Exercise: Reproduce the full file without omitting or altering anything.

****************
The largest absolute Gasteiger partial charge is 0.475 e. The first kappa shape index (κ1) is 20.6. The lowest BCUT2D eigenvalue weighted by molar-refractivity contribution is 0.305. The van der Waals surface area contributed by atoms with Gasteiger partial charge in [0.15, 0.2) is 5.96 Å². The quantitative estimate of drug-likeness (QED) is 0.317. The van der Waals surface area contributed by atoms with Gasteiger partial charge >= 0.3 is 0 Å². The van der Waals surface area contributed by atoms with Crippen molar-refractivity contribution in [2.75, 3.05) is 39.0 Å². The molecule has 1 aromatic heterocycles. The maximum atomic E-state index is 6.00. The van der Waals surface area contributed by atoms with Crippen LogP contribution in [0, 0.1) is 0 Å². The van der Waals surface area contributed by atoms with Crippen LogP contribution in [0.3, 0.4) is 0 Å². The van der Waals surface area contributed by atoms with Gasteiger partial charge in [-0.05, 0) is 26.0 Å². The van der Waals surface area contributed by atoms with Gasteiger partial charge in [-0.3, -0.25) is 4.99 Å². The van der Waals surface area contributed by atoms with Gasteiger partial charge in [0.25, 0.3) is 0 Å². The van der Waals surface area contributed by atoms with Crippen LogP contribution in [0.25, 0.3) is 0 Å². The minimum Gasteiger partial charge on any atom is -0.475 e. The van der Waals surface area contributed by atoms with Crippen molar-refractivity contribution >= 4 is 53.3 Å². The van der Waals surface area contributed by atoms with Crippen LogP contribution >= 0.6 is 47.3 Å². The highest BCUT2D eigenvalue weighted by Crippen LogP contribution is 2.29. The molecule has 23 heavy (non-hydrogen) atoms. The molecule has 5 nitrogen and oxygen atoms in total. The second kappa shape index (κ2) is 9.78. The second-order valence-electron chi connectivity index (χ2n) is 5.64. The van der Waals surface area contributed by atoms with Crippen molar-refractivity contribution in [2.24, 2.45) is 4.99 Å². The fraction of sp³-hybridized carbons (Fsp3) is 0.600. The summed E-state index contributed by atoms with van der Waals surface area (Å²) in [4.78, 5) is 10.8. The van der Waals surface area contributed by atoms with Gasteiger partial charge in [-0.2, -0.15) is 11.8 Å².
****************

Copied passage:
The largest absolute Gasteiger partial charge is 0.475 e. The first kappa shape index (κ1) is 20.6. The lowest BCUT2D eigenvalue weighted by molar-refractivity contribution is 0.305. The van der Waals surface area contributed by atoms with Gasteiger partial charge in [0.15, 0.2) is 5.96 Å². The quantitative estimate of drug-likeness (QED) is 0.317. The van der Waals surface area contributed by atoms with Gasteiger partial charge >= 0.3 is 0 Å². The van der Waals surface area contributed by atoms with Crippen molar-refractivity contribution in [2.75, 3.05) is 39.0 Å². The molecule has 1 aromatic heterocycles. The maximum atomic E-state index is 6.00. The van der Waals surface area contributed by atoms with Crippen LogP contribution in [0, 0.1) is 0 Å². The van der Waals surface area contributed by atoms with Crippen LogP contribution in [0.3, 0.4) is 0 Å². The van der Waals surface area contributed by atoms with Gasteiger partial charge in [-0.05, 0) is 26.0 Å². The van der Waals surface area contributed by atoms with Gasteiger partial charge in [-0.3, -0.25) is 4.99 Å². The van der Waals surface area contributed by atoms with Gasteiger partial charge in [0.25, 0.3) is 0 Å². The van der Waals surface area contributed by atoms with Crippen LogP contribution in [0.25, 0.3) is 0 Å². The minimum Gasteiger partial charge on any atom is -0.475 e. The van der Waals surface area contributed by atoms with Crippen molar-refractivity contribution >= 4 is 53.3 Å². The van der Waals surface area contributed by atoms with Crippen LogP contribution >= 0.6 is 47.3 Å². The highest BCUT2D eigenvalue weighted by Crippen LogP contribution is 2.29. The molecule has 23 heavy (non-hydrogen) atoms. The molecule has 5 nitrogen and oxygen atoms in total. The second kappa shape index (κ2) is 9.78. The second-order valence-electron chi connectivity index (χ2n) is 5.64. The van der Waals surface area contributed by atoms with Crippen molar-refractivity contribution in [2.24, 2.45) is 4.99 Å². The fraction of sp³-hybridized carbons (Fsp3) is 0.600. The summed E-state index contributed by atoms with van der Waals surface area (Å²) in [4.78, 5) is 10.8. The van der Waals surface area contributed by atoms with Gasteiger partial charge in [-0.2, -0.15) is 11.8 Å².